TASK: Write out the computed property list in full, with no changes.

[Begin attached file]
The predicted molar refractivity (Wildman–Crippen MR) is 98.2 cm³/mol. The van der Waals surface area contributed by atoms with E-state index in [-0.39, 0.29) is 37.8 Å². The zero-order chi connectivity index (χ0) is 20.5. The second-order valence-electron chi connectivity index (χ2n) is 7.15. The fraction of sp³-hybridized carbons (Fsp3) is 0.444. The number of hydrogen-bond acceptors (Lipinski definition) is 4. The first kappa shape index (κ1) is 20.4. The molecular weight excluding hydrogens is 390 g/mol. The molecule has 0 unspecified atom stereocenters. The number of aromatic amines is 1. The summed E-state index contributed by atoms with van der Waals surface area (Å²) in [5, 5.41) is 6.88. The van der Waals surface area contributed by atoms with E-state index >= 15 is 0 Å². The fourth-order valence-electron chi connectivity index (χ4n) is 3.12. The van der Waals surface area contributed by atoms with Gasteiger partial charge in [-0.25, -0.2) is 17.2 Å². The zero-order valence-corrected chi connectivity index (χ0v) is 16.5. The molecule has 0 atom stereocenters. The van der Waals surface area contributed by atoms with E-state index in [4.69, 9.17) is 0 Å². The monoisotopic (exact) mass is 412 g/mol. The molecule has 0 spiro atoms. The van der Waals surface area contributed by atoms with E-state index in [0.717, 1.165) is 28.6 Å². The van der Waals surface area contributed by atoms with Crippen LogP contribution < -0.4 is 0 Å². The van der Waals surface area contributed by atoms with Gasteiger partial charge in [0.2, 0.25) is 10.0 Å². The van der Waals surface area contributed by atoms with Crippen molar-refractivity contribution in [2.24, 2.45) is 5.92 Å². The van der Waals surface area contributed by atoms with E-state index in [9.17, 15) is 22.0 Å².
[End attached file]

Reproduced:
The predicted molar refractivity (Wildman–Crippen MR) is 98.2 cm³/mol. The van der Waals surface area contributed by atoms with E-state index in [-0.39, 0.29) is 37.8 Å². The zero-order chi connectivity index (χ0) is 20.5. The second-order valence-electron chi connectivity index (χ2n) is 7.15. The fraction of sp³-hybridized carbons (Fsp3) is 0.444. The number of hydrogen-bond acceptors (Lipinski definition) is 4. The first kappa shape index (κ1) is 20.4. The molecular weight excluding hydrogens is 390 g/mol. The molecule has 0 unspecified atom stereocenters. The number of aromatic amines is 1. The summed E-state index contributed by atoms with van der Waals surface area (Å²) in [5, 5.41) is 6.88. The van der Waals surface area contributed by atoms with E-state index >= 15 is 0 Å². The fourth-order valence-electron chi connectivity index (χ4n) is 3.12. The van der Waals surface area contributed by atoms with Gasteiger partial charge in [-0.25, -0.2) is 17.2 Å². The zero-order valence-corrected chi connectivity index (χ0v) is 16.5. The molecule has 0 atom stereocenters. The van der Waals surface area contributed by atoms with E-state index in [4.69, 9.17) is 0 Å². The monoisotopic (exact) mass is 412 g/mol. The molecule has 0 spiro atoms. The van der Waals surface area contributed by atoms with E-state index in [0.717, 1.165) is 28.6 Å². The van der Waals surface area contributed by atoms with Crippen LogP contribution < -0.4 is 0 Å². The van der Waals surface area contributed by atoms with Gasteiger partial charge in [0.2, 0.25) is 10.0 Å². The van der Waals surface area contributed by atoms with Crippen molar-refractivity contribution in [2.24, 2.45) is 5.92 Å². The van der Waals surface area contributed by atoms with E-state index in [9.17, 15) is 22.0 Å².